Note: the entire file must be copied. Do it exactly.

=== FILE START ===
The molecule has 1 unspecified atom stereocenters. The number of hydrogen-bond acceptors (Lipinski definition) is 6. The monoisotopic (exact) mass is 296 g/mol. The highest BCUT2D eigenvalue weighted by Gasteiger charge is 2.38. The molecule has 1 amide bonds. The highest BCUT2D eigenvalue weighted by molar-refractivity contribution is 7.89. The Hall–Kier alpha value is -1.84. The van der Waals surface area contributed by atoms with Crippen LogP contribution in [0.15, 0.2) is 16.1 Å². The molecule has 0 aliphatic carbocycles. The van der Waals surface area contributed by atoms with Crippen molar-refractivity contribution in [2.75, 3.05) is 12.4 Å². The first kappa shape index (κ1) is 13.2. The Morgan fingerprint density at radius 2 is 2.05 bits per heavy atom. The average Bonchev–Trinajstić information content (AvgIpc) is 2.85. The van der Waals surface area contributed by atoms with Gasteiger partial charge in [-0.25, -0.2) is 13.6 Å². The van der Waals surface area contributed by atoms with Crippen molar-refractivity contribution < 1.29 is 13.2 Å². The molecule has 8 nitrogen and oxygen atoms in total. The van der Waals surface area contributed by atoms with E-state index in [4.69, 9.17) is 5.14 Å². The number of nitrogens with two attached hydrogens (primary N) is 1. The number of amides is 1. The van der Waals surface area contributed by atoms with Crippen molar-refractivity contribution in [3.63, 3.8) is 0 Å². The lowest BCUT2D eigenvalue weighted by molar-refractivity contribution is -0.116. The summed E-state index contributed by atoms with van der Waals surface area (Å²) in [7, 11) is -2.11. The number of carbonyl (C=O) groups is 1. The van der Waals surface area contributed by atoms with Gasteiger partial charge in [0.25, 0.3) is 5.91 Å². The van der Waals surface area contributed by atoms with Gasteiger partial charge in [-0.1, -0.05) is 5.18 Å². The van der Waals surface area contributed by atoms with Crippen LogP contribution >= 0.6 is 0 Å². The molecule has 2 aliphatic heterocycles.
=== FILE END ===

The molecule has 1 unspecified atom stereocenters. The number of hydrogen-bond acceptors (Lipinski definition) is 6. The monoisotopic (exact) mass is 296 g/mol. The highest BCUT2D eigenvalue weighted by Gasteiger charge is 2.38. The molecule has 1 amide bonds. The highest BCUT2D eigenvalue weighted by molar-refractivity contribution is 7.89. The Hall–Kier alpha value is -1.84. The van der Waals surface area contributed by atoms with Crippen LogP contribution in [0.15, 0.2) is 16.1 Å². The molecule has 0 aliphatic carbocycles. The van der Waals surface area contributed by atoms with Crippen molar-refractivity contribution in [2.75, 3.05) is 12.4 Å². The first kappa shape index (κ1) is 13.2. The Morgan fingerprint density at radius 2 is 2.05 bits per heavy atom. The average Bonchev–Trinajstić information content (AvgIpc) is 2.85. The van der Waals surface area contributed by atoms with Gasteiger partial charge in [-0.25, -0.2) is 13.6 Å². The van der Waals surface area contributed by atoms with Crippen molar-refractivity contribution < 1.29 is 13.2 Å². The molecule has 8 nitrogen and oxygen atoms in total. The van der Waals surface area contributed by atoms with E-state index in [4.69, 9.17) is 5.14 Å². The number of nitrogens with two attached hydrogens (primary N) is 1. The number of amides is 1. The van der Waals surface area contributed by atoms with Crippen molar-refractivity contribution in [3.63, 3.8) is 0 Å². The lowest BCUT2D eigenvalue weighted by molar-refractivity contribution is -0.116. The summed E-state index contributed by atoms with van der Waals surface area (Å²) in [7, 11) is -2.11. The number of carbonyl (C=O) groups is 1. The van der Waals surface area contributed by atoms with Gasteiger partial charge in [0.25, 0.3) is 5.91 Å². The van der Waals surface area contributed by atoms with Gasteiger partial charge in [-0.1, -0.05) is 5.18 Å². The van der Waals surface area contributed by atoms with Crippen LogP contribution >= 0.6 is 0 Å². The molecule has 2 aliphatic heterocycles.